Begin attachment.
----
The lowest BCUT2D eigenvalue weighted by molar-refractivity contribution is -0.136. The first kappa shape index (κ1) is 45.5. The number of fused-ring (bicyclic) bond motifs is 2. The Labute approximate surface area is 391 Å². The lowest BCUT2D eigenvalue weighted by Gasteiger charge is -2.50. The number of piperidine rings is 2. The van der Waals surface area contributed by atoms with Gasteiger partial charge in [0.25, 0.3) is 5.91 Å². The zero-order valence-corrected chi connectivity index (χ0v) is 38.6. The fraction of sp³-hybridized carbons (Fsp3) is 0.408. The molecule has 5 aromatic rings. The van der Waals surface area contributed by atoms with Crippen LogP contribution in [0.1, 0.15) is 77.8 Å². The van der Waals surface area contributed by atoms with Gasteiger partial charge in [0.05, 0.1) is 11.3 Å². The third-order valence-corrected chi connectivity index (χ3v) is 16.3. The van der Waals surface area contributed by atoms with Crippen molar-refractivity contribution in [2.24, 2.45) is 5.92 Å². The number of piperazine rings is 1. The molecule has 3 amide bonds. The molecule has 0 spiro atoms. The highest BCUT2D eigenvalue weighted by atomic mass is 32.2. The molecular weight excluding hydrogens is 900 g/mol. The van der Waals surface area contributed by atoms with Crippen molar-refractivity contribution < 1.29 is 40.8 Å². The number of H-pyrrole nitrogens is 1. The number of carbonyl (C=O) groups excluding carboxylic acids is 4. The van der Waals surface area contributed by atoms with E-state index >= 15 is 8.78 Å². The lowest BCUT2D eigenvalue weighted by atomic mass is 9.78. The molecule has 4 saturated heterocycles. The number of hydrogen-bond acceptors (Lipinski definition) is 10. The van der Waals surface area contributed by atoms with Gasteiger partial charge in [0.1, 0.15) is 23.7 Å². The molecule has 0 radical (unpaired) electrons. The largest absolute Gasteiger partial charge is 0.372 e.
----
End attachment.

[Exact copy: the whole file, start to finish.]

The lowest BCUT2D eigenvalue weighted by molar-refractivity contribution is -0.136. The first kappa shape index (κ1) is 45.5. The number of fused-ring (bicyclic) bond motifs is 2. The Labute approximate surface area is 391 Å². The lowest BCUT2D eigenvalue weighted by Gasteiger charge is -2.50. The number of piperidine rings is 2. The van der Waals surface area contributed by atoms with Gasteiger partial charge in [0.25, 0.3) is 5.91 Å². The zero-order valence-corrected chi connectivity index (χ0v) is 38.6. The fraction of sp³-hybridized carbons (Fsp3) is 0.408. The molecule has 5 aromatic rings. The van der Waals surface area contributed by atoms with Crippen LogP contribution in [0.1, 0.15) is 77.8 Å². The van der Waals surface area contributed by atoms with Gasteiger partial charge in [0.05, 0.1) is 11.3 Å². The third-order valence-corrected chi connectivity index (χ3v) is 16.3. The van der Waals surface area contributed by atoms with Crippen molar-refractivity contribution in [2.24, 2.45) is 5.92 Å². The number of piperazine rings is 1. The molecule has 3 amide bonds. The molecule has 0 spiro atoms. The highest BCUT2D eigenvalue weighted by atomic mass is 32.2. The molecular weight excluding hydrogens is 900 g/mol. The van der Waals surface area contributed by atoms with Crippen molar-refractivity contribution < 1.29 is 40.8 Å². The number of H-pyrrole nitrogens is 1. The number of carbonyl (C=O) groups excluding carboxylic acids is 4. The van der Waals surface area contributed by atoms with E-state index >= 15 is 8.78 Å². The lowest BCUT2D eigenvalue weighted by atomic mass is 9.78. The molecule has 4 saturated heterocycles. The number of hydrogen-bond acceptors (Lipinski definition) is 10. The van der Waals surface area contributed by atoms with Gasteiger partial charge in [0.1, 0.15) is 23.7 Å². The molecule has 0 radical (unpaired) electrons. The largest absolute Gasteiger partial charge is 0.372 e.